There is an inherent tension between popular and establishment powers in political communities. With anti-establishment sentiment on the rise across Western democracies, exploring the underpinnings of this dualism and rethinking theories of political life within states is of paramount importance. By combining the theories of Carl Schmitt and Benedict Spinoza, this book develops a framework of continuous reproduction, whereby the two powers simultaneously hold one another in tension and supersede one another. In the same vein, political communities are shown to be perpetually caught in a cycle of creativity/contestation, derived primarily from Schmitt (the tragic groundlessness of politics) and limitation (derived primarily from Spinoza as a quasi-theological belief in the status quo).
Providing a novel theoretical framework explaining the workings of democratic politics, this book also offers a non-traditional reading of Spinoza and Schmitt. Whereas traditionally both have been treated as almost polar opposites, here they are held in creative tension, providing equally important building blocks for the proposed theory. By furthering their analysis, the author creates a new theory of political action.
Table of Contents
Introduction. Chapter 1 – The four elements of ordering. Chapter 2 – Spinoza: The Immanent Rationality of Order. Chapter 3 – Schmitt: The Theological Existentialism of the Borderline. Chapter 4 – The Four Elements of Ordering Revisited. Conclusion: Answering the Question of Ordering.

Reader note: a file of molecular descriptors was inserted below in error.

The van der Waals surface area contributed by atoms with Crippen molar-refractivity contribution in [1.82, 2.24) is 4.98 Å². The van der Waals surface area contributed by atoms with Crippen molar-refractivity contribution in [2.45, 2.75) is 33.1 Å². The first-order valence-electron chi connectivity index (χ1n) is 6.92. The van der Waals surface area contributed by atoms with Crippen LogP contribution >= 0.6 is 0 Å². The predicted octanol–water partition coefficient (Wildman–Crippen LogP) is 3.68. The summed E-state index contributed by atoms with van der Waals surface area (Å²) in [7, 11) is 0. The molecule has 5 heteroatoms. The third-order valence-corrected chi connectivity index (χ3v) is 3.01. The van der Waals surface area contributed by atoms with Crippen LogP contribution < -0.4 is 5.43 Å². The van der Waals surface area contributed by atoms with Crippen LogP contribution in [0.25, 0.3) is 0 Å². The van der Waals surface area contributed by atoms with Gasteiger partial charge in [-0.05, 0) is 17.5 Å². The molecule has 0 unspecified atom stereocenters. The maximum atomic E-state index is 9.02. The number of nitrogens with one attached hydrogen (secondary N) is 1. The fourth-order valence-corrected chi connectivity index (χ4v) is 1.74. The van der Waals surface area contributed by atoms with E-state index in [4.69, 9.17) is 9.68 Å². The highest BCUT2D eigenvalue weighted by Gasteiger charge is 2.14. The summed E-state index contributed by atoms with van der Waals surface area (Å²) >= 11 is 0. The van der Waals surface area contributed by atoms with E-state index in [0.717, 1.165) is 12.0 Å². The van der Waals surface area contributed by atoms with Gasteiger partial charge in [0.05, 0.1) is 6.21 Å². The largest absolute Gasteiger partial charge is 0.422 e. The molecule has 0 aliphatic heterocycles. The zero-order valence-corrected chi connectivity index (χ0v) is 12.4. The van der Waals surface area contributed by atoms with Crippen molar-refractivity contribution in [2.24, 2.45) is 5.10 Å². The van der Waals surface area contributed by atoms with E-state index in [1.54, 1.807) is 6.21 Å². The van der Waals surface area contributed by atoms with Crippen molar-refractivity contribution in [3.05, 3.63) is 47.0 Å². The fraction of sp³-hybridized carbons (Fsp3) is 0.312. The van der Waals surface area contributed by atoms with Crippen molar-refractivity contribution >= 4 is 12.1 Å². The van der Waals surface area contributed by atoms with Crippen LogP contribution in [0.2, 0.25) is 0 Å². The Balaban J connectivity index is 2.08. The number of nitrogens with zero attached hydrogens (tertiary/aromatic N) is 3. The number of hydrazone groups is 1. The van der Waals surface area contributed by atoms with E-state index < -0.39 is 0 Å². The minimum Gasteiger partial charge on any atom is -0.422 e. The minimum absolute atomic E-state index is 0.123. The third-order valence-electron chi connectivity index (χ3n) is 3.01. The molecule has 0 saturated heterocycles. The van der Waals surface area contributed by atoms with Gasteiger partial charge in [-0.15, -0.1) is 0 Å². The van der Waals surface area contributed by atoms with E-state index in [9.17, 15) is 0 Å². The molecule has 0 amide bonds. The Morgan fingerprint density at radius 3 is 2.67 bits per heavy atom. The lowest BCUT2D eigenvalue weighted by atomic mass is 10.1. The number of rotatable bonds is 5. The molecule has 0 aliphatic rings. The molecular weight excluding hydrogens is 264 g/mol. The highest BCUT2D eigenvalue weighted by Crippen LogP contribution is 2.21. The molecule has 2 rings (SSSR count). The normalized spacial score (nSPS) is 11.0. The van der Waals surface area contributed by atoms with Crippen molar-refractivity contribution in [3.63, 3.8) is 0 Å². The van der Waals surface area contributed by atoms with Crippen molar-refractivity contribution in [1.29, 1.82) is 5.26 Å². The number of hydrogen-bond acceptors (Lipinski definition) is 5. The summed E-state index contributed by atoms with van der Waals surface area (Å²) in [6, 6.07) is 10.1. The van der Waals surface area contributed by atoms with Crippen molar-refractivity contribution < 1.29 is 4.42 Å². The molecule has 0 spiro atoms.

Ignas Kalpokas is currently a lecturer at LCC International University and Vytautas Magnus University (Lithuania). He received his PhD from the University of Nottingham. His research and teaching covers the areas of international relations and international political theory, primarily with respect to sovereignty and globalisation of norms, identity and formation of political communities, political use of social media, and information warfare.
"Ignas Kalpokas’s carefully argued book shows us that political order is not a state of affairs, but a constant process of ordering. As he rightly argues, there is no final balance between creativity and limitation, and one cannot be privileged at the expense of the other. In short: we are never done with politics." - Lasse Thomassen, Senior Lecturer in Politics, Queen Mary University of London.